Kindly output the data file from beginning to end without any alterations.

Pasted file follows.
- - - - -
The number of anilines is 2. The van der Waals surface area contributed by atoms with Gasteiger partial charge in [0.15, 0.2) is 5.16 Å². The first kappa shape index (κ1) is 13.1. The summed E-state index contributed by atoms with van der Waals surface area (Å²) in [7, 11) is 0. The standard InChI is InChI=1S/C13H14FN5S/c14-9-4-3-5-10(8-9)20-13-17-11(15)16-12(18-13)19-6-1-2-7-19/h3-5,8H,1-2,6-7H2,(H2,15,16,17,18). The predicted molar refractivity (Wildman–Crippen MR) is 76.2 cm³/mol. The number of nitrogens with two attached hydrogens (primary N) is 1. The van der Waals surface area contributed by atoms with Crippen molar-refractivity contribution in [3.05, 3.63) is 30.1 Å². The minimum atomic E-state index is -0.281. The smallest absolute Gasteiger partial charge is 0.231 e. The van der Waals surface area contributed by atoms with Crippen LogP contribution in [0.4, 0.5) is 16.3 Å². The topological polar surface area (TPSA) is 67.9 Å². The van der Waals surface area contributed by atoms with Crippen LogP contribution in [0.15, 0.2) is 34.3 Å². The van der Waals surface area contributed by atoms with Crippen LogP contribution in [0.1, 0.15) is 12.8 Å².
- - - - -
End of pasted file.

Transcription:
The number of anilines is 2. The van der Waals surface area contributed by atoms with Gasteiger partial charge in [0.15, 0.2) is 5.16 Å². The first kappa shape index (κ1) is 13.1. The summed E-state index contributed by atoms with van der Waals surface area (Å²) in [7, 11) is 0. The standard InChI is InChI=1S/C13H14FN5S/c14-9-4-3-5-10(8-9)20-13-17-11(15)16-12(18-13)19-6-1-2-7-19/h3-5,8H,1-2,6-7H2,(H2,15,16,17,18). The predicted molar refractivity (Wildman–Crippen MR) is 76.2 cm³/mol. The number of nitrogens with two attached hydrogens (primary N) is 1. The van der Waals surface area contributed by atoms with Crippen molar-refractivity contribution in [3.05, 3.63) is 30.1 Å². The minimum atomic E-state index is -0.281. The smallest absolute Gasteiger partial charge is 0.231 e. The van der Waals surface area contributed by atoms with Crippen LogP contribution in [0.4, 0.5) is 16.3 Å². The topological polar surface area (TPSA) is 67.9 Å². The van der Waals surface area contributed by atoms with Crippen LogP contribution in [0.15, 0.2) is 34.3 Å². The van der Waals surface area contributed by atoms with Crippen LogP contribution in [0.1, 0.15) is 12.8 Å².